Vietnamese Children (Hong Kong)

Part of the debate – in the House of Commons at 2:18 pm on 20th December 1990.

Alert me about debates like this

Photo of Mr Mark Lennox-Boyd Mr Mark Lennox-Boyd , Morecambe and Lunesdale 2:18 pm, 20th December 1990

I am grateful to my hon. Friend for making that point, and certainly it will be considered. However, it is going wide of the debate.

The pamphlets are appallingly irresponsible. They prolong to no purpose the detention of men, women and children at a time when the wherewithal exists for them to start a new life back in the communities which they left.

In the few minutes left to me, I should like to comment on the main subjects of the debate. If the ultimately hopeless period of waiting in the camps in Hong Kong is hard on adults, it is even harder on children. There are some 16,500 children under the age of 16 in Hong Kong, and special provision is made for them. They have special dietary scales and are provided with supplementary feeding to ensure that they are well nourished. Medical services, including the same free immunisation service for all babies and children as is provided for all Hong Kong children, are available in every centre. Any child requiring specialist treatment or hospitalisation is sent to outside hospitals, and arrangements are made for the parents to visit regularly.

During the 1989 influx many of the facilities provided for children had to make way for basic accommodation. However, as a result of the improvements this year, conditions are now much better. Education programmes include pre-school, primary and secondary levels. There is a library in each centre and access to educational videos is available to all. My hon. Friend commented on education for these children. Curricula taught in the detention centres are modelled on curricula taught in Vietnam. If more resources could be found, the quality of education would be improved, and we shall give some thought to that. English is taught in the camps to refugees to help them prepare for resettlement and to non-refugees. For the latter, the emphasis must be on Vietnamese because they will be returning to Vietnam.

The camp environment is far from ideal for children. There are play areas and open spaces with play equipment where possible. Donations of toys and gifts, especially at Christmas time, are distributed. Recreational programmes, including outings and excursions, are organised in co-operation with voluntary agencies.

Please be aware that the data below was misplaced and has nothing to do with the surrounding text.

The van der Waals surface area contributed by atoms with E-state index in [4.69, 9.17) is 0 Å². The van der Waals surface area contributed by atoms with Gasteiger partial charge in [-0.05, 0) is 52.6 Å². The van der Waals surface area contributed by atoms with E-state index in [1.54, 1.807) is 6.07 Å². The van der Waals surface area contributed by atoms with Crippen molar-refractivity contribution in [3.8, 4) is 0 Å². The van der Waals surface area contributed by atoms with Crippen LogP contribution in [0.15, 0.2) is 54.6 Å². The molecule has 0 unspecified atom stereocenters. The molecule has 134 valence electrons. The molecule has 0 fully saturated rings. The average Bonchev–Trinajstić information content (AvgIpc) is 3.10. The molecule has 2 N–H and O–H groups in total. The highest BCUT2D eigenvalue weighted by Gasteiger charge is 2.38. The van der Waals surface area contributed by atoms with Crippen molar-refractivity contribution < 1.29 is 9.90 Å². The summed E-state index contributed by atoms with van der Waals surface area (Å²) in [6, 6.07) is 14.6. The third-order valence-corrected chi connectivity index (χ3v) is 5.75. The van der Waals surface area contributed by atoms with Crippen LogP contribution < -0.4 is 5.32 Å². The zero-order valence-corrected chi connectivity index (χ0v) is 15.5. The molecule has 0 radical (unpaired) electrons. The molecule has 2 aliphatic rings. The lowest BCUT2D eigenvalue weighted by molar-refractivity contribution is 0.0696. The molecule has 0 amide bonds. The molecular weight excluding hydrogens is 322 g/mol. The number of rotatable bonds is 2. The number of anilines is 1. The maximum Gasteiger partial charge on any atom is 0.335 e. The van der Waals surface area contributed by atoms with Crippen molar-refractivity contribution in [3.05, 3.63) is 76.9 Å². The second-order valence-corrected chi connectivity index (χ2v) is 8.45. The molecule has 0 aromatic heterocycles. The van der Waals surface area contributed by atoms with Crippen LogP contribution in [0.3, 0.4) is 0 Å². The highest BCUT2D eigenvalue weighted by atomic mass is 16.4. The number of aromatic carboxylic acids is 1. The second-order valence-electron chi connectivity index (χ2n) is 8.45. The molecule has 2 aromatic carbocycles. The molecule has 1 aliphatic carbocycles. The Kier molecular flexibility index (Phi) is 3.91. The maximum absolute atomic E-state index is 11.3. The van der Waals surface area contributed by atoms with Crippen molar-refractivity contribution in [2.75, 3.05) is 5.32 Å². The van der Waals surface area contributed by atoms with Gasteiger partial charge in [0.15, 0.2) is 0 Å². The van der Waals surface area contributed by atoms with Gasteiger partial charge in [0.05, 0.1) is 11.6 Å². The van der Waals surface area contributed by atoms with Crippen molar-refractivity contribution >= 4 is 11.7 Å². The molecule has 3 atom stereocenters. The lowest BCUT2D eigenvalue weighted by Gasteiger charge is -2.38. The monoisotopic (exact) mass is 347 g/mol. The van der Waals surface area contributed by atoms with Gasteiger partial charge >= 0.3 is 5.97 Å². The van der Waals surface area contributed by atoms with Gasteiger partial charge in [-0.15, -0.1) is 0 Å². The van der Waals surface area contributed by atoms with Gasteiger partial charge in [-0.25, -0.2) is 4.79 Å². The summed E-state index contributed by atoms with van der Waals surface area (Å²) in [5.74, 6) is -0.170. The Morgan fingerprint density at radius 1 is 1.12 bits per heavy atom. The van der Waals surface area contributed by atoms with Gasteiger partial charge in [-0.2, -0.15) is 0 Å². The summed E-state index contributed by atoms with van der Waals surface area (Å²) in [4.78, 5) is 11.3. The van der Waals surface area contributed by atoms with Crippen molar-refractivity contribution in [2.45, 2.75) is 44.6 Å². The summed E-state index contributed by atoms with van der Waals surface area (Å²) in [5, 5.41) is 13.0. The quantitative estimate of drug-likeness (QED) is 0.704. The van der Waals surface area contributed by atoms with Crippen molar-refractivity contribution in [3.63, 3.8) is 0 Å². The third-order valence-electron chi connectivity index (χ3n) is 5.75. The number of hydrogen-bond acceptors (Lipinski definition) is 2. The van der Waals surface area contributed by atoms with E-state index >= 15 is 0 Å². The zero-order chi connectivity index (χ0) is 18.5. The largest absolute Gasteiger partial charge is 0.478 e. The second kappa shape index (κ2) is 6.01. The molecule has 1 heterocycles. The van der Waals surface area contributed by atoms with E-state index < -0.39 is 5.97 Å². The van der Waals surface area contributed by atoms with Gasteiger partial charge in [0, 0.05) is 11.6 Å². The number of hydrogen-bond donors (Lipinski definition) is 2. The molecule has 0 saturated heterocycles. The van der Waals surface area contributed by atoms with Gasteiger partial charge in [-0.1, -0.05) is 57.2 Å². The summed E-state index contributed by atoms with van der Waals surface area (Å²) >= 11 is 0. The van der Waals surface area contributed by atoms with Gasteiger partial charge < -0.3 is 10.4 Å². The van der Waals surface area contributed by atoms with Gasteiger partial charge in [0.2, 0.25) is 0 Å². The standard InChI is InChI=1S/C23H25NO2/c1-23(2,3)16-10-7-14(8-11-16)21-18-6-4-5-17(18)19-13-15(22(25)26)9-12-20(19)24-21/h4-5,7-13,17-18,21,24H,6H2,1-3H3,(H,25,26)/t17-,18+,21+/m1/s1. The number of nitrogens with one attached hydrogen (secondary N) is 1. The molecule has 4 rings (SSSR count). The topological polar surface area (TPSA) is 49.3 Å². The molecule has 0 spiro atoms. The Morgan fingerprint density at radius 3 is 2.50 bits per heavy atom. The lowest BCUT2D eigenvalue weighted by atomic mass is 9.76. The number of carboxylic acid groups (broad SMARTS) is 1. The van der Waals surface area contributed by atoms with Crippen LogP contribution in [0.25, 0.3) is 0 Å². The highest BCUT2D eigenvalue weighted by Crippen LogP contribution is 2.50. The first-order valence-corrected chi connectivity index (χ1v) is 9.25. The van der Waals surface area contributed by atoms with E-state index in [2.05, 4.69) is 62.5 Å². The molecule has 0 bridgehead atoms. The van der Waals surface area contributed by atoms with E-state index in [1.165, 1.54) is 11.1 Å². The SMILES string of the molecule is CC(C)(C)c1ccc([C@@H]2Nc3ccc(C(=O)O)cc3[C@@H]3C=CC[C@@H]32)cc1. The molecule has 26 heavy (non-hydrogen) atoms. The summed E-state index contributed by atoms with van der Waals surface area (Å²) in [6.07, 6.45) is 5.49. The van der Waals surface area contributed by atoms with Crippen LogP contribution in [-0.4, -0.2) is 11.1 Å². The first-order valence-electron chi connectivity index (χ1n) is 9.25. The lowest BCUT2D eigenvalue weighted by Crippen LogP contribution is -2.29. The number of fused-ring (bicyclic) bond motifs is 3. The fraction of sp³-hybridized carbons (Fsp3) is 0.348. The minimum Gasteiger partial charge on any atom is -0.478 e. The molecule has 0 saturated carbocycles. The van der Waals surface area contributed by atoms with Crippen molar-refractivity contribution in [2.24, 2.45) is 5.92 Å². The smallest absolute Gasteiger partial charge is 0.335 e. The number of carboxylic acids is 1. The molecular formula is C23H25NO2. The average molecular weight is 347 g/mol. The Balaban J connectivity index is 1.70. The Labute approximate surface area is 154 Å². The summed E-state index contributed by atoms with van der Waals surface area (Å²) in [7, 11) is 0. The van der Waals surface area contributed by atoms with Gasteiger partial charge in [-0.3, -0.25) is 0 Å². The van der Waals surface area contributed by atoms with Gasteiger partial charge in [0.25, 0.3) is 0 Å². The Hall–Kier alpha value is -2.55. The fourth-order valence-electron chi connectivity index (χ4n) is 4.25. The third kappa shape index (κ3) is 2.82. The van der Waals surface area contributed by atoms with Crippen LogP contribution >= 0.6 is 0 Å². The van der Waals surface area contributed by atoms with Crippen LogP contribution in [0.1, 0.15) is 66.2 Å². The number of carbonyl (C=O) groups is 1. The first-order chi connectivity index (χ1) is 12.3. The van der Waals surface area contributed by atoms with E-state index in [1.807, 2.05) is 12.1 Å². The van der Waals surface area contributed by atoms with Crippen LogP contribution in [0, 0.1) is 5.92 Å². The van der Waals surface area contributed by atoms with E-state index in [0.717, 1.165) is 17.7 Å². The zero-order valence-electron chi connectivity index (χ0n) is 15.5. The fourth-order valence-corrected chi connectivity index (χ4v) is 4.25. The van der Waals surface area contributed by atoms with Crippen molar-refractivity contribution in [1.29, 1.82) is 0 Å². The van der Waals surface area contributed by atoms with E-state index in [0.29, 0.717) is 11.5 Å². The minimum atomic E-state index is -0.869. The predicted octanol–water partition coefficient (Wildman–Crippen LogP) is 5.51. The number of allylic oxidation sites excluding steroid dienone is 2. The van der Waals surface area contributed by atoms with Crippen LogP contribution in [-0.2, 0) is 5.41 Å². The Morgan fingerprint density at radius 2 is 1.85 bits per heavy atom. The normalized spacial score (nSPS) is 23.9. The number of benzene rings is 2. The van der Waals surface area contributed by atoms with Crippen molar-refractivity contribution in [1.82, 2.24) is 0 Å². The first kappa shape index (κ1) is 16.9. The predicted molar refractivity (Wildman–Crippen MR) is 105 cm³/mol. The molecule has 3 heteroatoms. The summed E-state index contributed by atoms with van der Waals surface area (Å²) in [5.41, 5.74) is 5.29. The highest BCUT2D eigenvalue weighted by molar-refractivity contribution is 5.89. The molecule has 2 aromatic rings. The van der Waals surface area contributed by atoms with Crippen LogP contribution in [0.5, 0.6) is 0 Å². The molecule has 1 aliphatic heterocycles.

My hon. Friend spoke of the Tai A Chau and the Chi Ma Wan camps. We believe that children are best cared for by responsible adults—their parents, adult relatives or temporary foster parents. Children inevitably tend to be spread throughout the camps. Tai A Chau is to be used as a camp for southerners. Consistent with that policy, the Hong Kong authorities intend to move as many children and unaccompanied minors as possible to Tai A Chau when the camp opens early next year. I am happy to say that the arrangements at Chi Ma Wan are being reviewed. We shall consider including families in that camp.

My hon. Friend was particularly concerned about unaccompanied children, of whom there are estimated to be 2,000 or more. Special committees responsible for them must be created in each country of first asylum. The committee in Hong Kong has operated since 19 April. It is charged with making a recommendation to the Hong Kong Government. So far, 663 cases have been submitted to the committee, which has reached a decision on 116 of them. Of those, 78 have been recommended for repatriation and 38 for resettlement.

My hon. Friend expressed concern at the committee's slow rate of progress. We and the Hong Kong Government share that concern and have urged the United Nations High Commissioner for Refugees' office in Hong Kong to speed up the committee's work.

Hong Kong has some 12,000 people who have been determined not to be refugees. They are no different from any other illegal immigrants—except that, inevitably because of the emotive history of the boat people and the Vietnam war, their deportation is a matter of contention. It is not fair to expect Hong Kong to continue to provide a temporary resting place. Nor is it fair to the people themselves to continue to hold out a false hope of resettlement.

We, the Hong Kong authorities, and the United Nations High Commissioner for Refugees will continue to work closely to achieve the orderly return of those people as soon as possible. I am confident that we have the basis of a durable and humane solution to this long-running problem. We will continue in our unflagging efforts to make it work.